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Earlier today, we ran a list of 10 careers that took a hit in 2014, and it was a list filled with some of your favorite actors who just couldn't pull it together in the past year. Yet after learning the final fate of Ryan Gosling's directorial debut, Lost River, we're inclined to say that we might have put old Baby Goose on the list as well, seeing as this directorial effort was his only film lined up for 2014. To add insult to injury to injury, however, is the fact that the actor-cum-director's avant garde fantasy film won't soon be coming to a theater near you.
Variety has the scoop that Lost River's distributor, Warner Bros, will not be seeking to distribute the film theatrically. Instead, the Christina Hendricks-starring film will be heading direct to video and VOD, with an April 2015 release date in mind. Originally titled How To Catch A Monster, the film finds Hendricks' protagonist in a quest to find her son in some sort of alternate universe. While no official reasoning was given as to why the studio will be skipping of a theatrical run for Lost River, one only needs to look back to when the film opened at the Cannes Film Festival this past May to find cause.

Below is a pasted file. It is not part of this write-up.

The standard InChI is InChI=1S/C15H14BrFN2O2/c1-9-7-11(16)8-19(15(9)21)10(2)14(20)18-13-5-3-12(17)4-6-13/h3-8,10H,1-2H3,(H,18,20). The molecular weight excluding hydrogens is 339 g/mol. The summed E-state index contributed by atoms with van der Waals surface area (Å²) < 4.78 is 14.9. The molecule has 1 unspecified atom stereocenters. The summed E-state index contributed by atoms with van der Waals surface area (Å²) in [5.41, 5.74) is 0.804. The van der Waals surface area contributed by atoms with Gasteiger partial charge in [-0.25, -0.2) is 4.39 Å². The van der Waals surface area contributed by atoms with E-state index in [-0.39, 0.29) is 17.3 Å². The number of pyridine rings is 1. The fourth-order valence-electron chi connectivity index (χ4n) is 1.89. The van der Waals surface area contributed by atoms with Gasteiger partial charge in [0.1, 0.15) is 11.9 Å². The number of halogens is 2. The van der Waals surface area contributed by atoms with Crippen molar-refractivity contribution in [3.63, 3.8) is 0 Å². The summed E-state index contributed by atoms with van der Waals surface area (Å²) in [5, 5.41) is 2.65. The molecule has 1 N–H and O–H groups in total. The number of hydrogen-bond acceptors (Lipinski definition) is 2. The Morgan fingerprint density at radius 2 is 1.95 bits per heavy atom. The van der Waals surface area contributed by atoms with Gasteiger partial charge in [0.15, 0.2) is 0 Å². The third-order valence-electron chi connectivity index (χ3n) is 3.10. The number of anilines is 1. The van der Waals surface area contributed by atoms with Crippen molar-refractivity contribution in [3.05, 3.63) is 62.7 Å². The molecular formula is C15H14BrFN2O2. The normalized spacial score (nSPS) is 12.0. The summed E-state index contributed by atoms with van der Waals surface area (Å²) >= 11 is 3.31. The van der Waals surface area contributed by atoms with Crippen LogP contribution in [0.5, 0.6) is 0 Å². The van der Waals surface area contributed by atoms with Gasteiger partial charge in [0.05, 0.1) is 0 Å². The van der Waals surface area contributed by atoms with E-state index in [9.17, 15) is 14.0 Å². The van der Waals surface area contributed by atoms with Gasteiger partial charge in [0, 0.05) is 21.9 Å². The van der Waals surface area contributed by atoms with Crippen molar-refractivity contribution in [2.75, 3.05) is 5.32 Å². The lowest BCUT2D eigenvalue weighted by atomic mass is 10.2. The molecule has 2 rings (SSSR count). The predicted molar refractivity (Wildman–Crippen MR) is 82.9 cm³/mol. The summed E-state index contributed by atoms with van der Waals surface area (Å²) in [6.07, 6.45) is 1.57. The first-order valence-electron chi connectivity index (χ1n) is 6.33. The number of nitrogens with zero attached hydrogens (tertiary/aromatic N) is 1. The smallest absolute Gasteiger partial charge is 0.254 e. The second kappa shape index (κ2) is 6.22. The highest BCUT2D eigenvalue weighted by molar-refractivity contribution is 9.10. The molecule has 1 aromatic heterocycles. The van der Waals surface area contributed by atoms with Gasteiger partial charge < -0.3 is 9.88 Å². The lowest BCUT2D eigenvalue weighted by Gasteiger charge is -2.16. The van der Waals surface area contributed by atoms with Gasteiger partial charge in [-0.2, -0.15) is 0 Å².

While Lost River started out with a lot of notice and anticipation, thanks to its rising star of a director, it eventually became a pariah of the festival that only managed to garner some praise from some like-minded individuals such as Nicolas Winding Refn. This doesn't exactly scream "tentpole," or apparently even "limited arthouse release" for that matter. Given Ryan Gosling's talent level as an actor, it's a shame that the film didn't turn out better and/or get a better critical response. That being said, the Lost River trailer doesn't exactly inspire a ton of confidence in it as a feature.
Thanks to a good deal of public sensation, Seth Rogen and Evan Goldberg's The Interview earned quite a bit of notoriety for its On-Demand release platform, so it isn't outside the realm of possibility that Lost River could replicate some degree of the comedy's success. Maybe Ryan Gosling's name and the curiosity that comes with negative reviews could motivate Warner Bros to release "the film that they don't want you to see" into a limited capacity screening tour, possibly with a Q&A from the director himself. Then again, considering how 2014 has been a year of varied success with Warner Bros, it's probably better if Lost River just maintains its current course in hopes that a cult following may soon appear.
Lost River will find its way on home video and on demand in April 2015.